The online article included a photo of Christina Adler, holding two pictures of her father playing violin.
"I was very surprised but very, very excited, I thought that my search is seeing the light of dawn," Fang said.
Immediately he reached out to the orchestra for Christina's contact information, but he received no response.
Then months later "the most amazing moment" arrived. It was a simple "Like" on the Facebook page from a man named Paul Rosdy.
"I noticed that he went to Vancouver Film School. At first I thought he was Canadian," Fang remembers. He got in touch with Rosdy to see if he had any information. It gave him the breakthrough he needed.
Rosdy, a filmmaker in Vienna, had made a documentary about the Shanghai Jews twenty years ago: The Port of Last Resort. He had come across Adler's story, and found his daughter Christina. Rosdy was able to give Fang her contact information, and the lead he needed to answer all of his questions.
A meeting with the past
Kufstein, a picturesque town in western Austria, has been home for Christina Adler since she was seven.
On March 25, Fang travelled there to meet her.
Sitting side-by-side, the pair compared their fathers' collections, bringing seven decades' worth of memories to life through hundreds of pages of photographs, concert brochures, clippings and letters.
Simone Telser, a family friend, acted as translator for Christina.
"You are the best proof of this — because before that she hasn't heard about her father teaching orphans at any point," she told Fang.
Christina helped Fang pull together the missing pieces of Adler's life story, and why he had so abruptly disappeared.
Christina was born in Shanghai in 1945. But as Civil War in China escalated, her parents decided to return home to Vienna.
"I was only two years old," Christina said. "I myself cannot remember Shanghai at all, but my mother always said that the time in Shanghai had been the best time of her life."
Life in post-war Vienna was difficult, especially for artists. Bouncing between auditions, rehearsals and concerts in order to make ends meet for the family, Adler was clearly burning out. After a heart attack at a concert rehearsal in 1952, he died. Christina was only six.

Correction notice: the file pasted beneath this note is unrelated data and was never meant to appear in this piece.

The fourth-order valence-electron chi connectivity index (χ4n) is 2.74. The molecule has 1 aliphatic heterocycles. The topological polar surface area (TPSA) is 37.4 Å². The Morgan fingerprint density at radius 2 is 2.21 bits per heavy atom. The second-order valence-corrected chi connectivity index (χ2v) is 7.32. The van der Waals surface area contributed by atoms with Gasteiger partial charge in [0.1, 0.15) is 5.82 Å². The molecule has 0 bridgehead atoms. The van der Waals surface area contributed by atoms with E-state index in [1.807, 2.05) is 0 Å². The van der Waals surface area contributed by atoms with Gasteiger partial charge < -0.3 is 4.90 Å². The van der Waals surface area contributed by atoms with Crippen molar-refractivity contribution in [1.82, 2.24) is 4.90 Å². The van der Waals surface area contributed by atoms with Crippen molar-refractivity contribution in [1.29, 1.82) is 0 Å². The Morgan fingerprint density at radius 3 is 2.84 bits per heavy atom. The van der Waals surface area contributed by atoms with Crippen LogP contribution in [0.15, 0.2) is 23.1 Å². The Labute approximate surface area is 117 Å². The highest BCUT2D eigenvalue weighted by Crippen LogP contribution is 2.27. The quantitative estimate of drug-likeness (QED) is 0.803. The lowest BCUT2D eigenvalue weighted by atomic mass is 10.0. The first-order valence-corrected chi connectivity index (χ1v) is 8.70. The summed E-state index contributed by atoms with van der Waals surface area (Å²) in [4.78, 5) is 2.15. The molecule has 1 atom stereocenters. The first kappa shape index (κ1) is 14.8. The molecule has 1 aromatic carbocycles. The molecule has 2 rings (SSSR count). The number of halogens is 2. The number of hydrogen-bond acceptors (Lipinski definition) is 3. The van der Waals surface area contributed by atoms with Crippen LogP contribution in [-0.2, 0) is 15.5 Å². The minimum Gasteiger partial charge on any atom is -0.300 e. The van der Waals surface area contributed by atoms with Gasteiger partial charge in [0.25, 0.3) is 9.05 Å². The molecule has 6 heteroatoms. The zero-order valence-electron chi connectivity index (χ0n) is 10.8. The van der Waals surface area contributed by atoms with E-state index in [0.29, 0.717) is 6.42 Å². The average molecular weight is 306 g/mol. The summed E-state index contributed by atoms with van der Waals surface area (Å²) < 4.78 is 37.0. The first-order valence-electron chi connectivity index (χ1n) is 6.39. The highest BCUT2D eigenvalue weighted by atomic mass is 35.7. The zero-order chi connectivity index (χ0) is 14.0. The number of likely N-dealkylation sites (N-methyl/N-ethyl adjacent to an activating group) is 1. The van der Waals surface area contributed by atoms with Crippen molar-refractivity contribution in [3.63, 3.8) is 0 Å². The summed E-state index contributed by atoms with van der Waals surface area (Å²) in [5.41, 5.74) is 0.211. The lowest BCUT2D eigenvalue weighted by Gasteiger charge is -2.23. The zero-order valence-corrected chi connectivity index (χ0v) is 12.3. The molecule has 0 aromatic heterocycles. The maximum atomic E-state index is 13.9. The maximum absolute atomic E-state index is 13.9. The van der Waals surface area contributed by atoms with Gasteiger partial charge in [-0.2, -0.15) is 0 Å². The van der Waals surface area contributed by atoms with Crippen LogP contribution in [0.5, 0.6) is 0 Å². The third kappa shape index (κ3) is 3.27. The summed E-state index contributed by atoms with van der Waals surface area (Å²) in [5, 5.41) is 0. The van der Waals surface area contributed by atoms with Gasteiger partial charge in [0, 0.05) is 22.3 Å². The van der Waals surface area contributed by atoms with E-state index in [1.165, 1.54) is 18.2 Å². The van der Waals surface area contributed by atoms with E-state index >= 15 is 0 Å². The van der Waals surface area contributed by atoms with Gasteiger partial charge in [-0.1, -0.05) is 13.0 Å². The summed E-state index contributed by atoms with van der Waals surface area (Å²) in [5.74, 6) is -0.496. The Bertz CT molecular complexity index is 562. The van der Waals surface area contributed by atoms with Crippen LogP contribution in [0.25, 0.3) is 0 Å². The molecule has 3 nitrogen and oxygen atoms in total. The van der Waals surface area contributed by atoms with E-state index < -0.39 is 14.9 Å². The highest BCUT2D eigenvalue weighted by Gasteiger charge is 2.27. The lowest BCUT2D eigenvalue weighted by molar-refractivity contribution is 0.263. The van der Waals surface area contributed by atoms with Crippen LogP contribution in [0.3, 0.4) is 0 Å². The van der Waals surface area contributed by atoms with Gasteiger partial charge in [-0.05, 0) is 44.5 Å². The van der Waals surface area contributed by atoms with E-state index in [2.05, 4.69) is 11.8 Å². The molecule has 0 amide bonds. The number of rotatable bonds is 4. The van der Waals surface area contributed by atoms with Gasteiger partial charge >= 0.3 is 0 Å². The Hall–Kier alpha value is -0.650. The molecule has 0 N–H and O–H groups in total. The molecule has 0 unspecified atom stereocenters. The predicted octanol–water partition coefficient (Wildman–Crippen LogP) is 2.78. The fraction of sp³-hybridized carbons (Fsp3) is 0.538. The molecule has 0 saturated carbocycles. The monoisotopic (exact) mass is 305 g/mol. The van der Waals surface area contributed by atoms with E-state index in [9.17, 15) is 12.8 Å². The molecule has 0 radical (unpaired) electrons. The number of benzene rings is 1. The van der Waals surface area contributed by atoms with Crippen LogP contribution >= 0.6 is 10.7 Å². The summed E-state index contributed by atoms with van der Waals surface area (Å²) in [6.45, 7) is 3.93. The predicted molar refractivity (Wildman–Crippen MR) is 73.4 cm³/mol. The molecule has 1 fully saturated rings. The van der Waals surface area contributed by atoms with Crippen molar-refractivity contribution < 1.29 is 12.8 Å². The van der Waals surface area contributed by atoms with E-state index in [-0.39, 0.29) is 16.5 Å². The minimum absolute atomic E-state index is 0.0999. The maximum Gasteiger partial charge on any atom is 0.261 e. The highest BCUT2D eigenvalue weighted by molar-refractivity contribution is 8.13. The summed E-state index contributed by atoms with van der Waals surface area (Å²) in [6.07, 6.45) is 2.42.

The next year, Christina and her mother Gertrude moved from Vienna to Kufstein, to live with Christina's aunt and her family. She's lived there ever since.
Connected by music
Fang brought a little surprise for Christina.
Unzipping a small case, he reveals a violin. His father bought the instrument in the 1950s. It was the very first violin Fang played, in his first music lesson when he was seven.
"I've been practising a little piece before this trip and hope to play for you now," said Fang, who hasn't performed since he was 15.
He played Love's Sorrow, by one of the most famous classical violinists of his time, the Jewish Austrian Fritz Kreisler.
"I'm so touched, after more than 70 years people are still caring and sharing the memory of my father," Christina said.
Fang feels lucky to have rediscovered a missing part of his family's history, and find the person who made music such a part of their lives.
"I think music is in there throughout," he said. "It represents what we are working hard towards, it represents what we believe in."
Listen to the documentary near the top of this page.
Finding Adler was produced by the CBC's Sharon Wu and The Current's Liz Hoath.